‘While Shepherds Watched Their Flocks’ is one of the most famous Christmas songs in the English language, and unlike many Christmas carols we know who wrote this one: a Poet Laureate, no less. So next time you’re singing ‘while shepherds watched their flocks by night’ (or, depending on company, washed their socks by night), you can bask in the knowledge that you’re taking in a bit of literature.
But what were the origins of this favourite Christmas carol? ‘While Shepherds Watched Their Flocks’ deserves closer analysis…
While shepherds watched their flocks by night,
All seated on the ground,
The angel of the Lord came down,
And glory shone around.
‘Fear not!’ said he, for mighty dread
Had seized their troubled mind;
‘Glad tidings of great joy I bring
To you and all mankind. Read the rest of this entry
What are the origins of Little Boy Blue?
‘Little Boy Blue’ is a popular children’s rhyme, but as is the case with so many nursery rhymes (as we’ve been discovering in the course of researching these posts), the meaning of ‘Little Boy Blue’ is far from apparent. What does this curious little nursery rhyme mean, or is it an example of that genre of perennial appeal, nonsense verse?
Little Boy Blue,
Come blow your horn,
The sheep’s in the meadow,
The cow’s in the corn.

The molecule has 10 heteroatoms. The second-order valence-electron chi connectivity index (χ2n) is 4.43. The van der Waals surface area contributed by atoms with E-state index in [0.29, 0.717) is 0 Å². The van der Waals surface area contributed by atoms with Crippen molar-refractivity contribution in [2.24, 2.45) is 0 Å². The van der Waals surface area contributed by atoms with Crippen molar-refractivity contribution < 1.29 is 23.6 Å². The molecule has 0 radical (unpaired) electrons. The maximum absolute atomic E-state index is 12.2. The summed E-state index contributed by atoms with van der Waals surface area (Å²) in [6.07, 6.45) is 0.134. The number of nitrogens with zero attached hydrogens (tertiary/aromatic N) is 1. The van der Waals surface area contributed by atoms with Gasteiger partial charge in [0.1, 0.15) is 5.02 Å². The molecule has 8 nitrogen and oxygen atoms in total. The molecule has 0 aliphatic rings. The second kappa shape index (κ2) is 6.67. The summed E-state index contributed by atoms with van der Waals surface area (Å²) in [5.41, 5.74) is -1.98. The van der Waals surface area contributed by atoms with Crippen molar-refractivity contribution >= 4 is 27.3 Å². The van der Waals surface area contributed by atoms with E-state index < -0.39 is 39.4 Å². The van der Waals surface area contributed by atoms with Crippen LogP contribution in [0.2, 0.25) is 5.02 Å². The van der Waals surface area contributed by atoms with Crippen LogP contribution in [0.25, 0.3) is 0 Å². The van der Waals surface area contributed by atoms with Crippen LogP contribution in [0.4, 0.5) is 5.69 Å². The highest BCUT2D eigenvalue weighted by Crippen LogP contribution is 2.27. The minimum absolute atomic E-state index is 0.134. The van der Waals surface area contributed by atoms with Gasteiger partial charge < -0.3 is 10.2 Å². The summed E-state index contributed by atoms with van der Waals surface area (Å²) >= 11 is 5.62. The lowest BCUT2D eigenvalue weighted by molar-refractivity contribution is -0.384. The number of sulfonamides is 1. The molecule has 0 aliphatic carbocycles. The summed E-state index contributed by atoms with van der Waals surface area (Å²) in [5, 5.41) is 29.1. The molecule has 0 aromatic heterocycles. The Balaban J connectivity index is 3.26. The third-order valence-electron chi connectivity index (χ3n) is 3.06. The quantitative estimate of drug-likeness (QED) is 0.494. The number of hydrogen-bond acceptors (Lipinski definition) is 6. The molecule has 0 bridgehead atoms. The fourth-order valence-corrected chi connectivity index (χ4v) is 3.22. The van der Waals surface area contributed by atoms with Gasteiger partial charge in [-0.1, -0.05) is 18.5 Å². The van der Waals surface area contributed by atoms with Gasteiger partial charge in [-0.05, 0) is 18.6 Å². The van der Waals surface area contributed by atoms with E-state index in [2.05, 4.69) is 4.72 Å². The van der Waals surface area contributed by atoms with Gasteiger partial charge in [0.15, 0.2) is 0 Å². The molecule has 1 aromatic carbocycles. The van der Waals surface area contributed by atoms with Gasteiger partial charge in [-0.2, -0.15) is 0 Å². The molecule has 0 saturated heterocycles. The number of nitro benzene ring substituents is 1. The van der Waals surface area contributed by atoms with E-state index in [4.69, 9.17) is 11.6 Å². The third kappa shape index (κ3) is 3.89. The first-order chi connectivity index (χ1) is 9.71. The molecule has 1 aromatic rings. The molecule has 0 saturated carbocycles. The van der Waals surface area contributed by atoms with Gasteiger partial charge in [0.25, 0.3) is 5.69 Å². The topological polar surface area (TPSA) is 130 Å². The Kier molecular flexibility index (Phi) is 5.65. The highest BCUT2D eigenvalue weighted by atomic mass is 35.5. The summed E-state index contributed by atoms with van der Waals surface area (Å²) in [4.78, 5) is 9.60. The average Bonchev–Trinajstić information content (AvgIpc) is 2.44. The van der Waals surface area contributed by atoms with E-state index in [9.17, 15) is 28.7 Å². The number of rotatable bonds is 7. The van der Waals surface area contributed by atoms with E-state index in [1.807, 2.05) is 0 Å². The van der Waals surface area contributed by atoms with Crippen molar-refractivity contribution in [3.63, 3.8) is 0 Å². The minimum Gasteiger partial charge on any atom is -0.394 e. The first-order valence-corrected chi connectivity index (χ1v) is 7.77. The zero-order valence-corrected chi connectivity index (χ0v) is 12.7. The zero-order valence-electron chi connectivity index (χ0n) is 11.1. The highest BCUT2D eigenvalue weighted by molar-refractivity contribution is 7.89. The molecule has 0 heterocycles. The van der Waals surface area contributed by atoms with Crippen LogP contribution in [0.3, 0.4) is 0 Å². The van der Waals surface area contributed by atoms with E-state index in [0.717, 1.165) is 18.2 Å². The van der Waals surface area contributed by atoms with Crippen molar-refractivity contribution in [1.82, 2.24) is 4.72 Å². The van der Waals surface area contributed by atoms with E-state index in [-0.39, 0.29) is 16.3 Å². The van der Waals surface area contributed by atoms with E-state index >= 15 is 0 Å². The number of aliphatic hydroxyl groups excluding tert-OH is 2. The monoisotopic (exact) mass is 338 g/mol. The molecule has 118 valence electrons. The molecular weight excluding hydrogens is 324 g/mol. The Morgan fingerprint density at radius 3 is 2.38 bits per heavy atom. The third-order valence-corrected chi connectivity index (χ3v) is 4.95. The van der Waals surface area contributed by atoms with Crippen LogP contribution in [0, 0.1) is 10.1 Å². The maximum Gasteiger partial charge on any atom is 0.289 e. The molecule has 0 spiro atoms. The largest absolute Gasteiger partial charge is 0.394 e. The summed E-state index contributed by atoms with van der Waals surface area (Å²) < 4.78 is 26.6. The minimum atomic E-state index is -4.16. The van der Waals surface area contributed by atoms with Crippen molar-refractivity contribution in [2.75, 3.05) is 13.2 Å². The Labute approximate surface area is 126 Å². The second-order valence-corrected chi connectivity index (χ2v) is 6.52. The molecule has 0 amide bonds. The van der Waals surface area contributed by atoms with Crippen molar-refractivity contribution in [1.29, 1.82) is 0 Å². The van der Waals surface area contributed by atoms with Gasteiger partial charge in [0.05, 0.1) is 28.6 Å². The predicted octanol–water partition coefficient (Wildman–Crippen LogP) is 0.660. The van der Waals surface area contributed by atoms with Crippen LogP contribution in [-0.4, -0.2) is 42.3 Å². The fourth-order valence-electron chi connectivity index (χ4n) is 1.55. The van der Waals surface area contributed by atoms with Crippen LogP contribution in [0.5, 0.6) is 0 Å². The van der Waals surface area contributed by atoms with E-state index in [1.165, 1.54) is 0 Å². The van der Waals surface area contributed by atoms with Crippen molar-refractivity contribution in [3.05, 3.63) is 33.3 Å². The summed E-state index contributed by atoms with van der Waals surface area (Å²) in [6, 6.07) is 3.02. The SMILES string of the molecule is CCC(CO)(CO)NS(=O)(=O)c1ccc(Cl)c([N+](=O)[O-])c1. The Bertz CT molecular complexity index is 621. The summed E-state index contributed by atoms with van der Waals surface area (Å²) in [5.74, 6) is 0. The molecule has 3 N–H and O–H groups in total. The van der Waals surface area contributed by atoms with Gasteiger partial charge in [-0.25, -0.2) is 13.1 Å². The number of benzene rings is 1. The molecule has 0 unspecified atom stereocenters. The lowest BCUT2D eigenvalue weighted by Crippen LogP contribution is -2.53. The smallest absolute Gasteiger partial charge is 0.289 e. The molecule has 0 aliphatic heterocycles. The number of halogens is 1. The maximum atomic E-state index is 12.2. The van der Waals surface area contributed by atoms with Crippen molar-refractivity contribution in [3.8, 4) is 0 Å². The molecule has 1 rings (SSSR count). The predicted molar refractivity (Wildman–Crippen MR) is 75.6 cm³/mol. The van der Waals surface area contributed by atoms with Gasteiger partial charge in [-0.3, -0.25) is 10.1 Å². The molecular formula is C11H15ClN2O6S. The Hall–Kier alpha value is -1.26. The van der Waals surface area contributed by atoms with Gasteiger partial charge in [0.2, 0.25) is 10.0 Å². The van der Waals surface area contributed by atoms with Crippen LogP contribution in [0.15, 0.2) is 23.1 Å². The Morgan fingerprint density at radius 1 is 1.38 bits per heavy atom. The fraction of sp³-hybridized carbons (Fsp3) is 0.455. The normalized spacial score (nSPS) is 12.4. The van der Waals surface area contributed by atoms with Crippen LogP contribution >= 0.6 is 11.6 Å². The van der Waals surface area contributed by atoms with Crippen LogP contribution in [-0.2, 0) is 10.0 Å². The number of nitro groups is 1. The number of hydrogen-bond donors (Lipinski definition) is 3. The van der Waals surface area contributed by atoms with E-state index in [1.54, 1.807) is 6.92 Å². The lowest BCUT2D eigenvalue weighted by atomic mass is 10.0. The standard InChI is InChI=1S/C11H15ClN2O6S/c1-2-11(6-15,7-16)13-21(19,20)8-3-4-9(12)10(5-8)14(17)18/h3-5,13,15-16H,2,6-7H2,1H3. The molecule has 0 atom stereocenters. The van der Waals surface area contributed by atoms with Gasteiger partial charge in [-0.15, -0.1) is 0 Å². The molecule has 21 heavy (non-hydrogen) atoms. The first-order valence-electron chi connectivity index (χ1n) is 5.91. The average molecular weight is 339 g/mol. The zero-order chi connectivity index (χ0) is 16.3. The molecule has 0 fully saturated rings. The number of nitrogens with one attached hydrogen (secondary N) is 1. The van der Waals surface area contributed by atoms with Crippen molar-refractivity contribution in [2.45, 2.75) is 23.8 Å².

But where is the boy
Who looks after the sheep?
He’s under a haystack,
Fast asleep. Read the rest of this entry
What are the origins of this nursery rhyme?
‘Ride a cock-horse to Banbury Cross’ is a famous nursery rhyme, and has been popular with children for several centuries. The nineteenth-century Prime Minister, William Ewart Gladstone, used to sing ‘Ride a cock-horse to Banbury Cross’ to his children every day. But which ‘Ride a cock-horse to Banbury Cross’ are we talking about? For there’s more than one. The origins and history of this nursery rhyme require a bit of unearthing and analysis.
First, here’s the most familiar version of the rhyme:
Ride a cock-horse to Banbury Cross,
To see a fine lady upon a white horse;
Rings on her fingers and bells on her toes,
And she shall have music wherever she goes.
But this isn’t the only version of ‘Ride a cock-horse to Banbury Cross’. There’s also this one: Read the rest of this entry